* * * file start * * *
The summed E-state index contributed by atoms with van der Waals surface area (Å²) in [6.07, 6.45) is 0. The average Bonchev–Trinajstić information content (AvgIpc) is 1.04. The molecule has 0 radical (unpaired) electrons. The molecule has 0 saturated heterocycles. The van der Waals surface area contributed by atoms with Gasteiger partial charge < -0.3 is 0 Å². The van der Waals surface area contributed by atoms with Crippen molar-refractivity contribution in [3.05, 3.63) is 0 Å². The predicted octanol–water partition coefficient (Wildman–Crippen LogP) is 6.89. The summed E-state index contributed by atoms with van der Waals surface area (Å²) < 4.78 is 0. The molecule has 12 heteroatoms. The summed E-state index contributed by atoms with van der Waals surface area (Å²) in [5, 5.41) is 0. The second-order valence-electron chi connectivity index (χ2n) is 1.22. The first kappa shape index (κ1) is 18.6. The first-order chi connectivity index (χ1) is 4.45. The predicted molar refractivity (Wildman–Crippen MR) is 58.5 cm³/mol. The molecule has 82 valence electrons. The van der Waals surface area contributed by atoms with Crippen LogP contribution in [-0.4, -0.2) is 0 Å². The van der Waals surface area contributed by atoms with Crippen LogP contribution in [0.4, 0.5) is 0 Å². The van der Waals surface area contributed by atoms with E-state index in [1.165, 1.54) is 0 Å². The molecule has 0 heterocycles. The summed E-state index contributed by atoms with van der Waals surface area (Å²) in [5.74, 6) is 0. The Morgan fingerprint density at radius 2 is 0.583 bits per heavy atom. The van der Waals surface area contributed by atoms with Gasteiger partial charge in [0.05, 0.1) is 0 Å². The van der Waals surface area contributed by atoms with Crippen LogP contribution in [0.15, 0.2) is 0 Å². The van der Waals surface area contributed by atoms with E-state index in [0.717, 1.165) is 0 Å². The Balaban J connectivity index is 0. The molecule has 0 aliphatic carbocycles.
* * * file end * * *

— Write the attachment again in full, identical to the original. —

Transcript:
The summed E-state index contributed by atoms with van der Waals surface area (Å²) in [6.07, 6.45) is 0. The average Bonchev–Trinajstić information content (AvgIpc) is 1.04. The molecule has 0 radical (unpaired) electrons. The molecule has 0 saturated heterocycles. The van der Waals surface area contributed by atoms with Gasteiger partial charge < -0.3 is 0 Å². The van der Waals surface area contributed by atoms with Crippen molar-refractivity contribution in [3.05, 3.63) is 0 Å². The predicted octanol–water partition coefficient (Wildman–Crippen LogP) is 6.89. The summed E-state index contributed by atoms with van der Waals surface area (Å²) < 4.78 is 0. The molecule has 12 heteroatoms. The summed E-state index contributed by atoms with van der Waals surface area (Å²) in [5, 5.41) is 0. The second-order valence-electron chi connectivity index (χ2n) is 1.22. The first kappa shape index (κ1) is 18.6. The first-order chi connectivity index (χ1) is 4.45. The predicted molar refractivity (Wildman–Crippen MR) is 58.5 cm³/mol. The molecule has 82 valence electrons. The van der Waals surface area contributed by atoms with Crippen LogP contribution in [-0.4, -0.2) is 0 Å². The van der Waals surface area contributed by atoms with Crippen LogP contribution in [0.4, 0.5) is 0 Å². The van der Waals surface area contributed by atoms with E-state index in [1.165, 1.54) is 0 Å². The molecule has 0 heterocycles. The summed E-state index contributed by atoms with van der Waals surface area (Å²) in [5.74, 6) is 0. The Morgan fingerprint density at radius 2 is 0.583 bits per heavy atom. The van der Waals surface area contributed by atoms with Gasteiger partial charge in [0.05, 0.1) is 0 Å². The van der Waals surface area contributed by atoms with Crippen LogP contribution in [0.15, 0.2) is 0 Å². The van der Waals surface area contributed by atoms with E-state index in [0.717, 1.165) is 0 Å². The Balaban J connectivity index is 0. The molecule has 0 aliphatic carbocycles.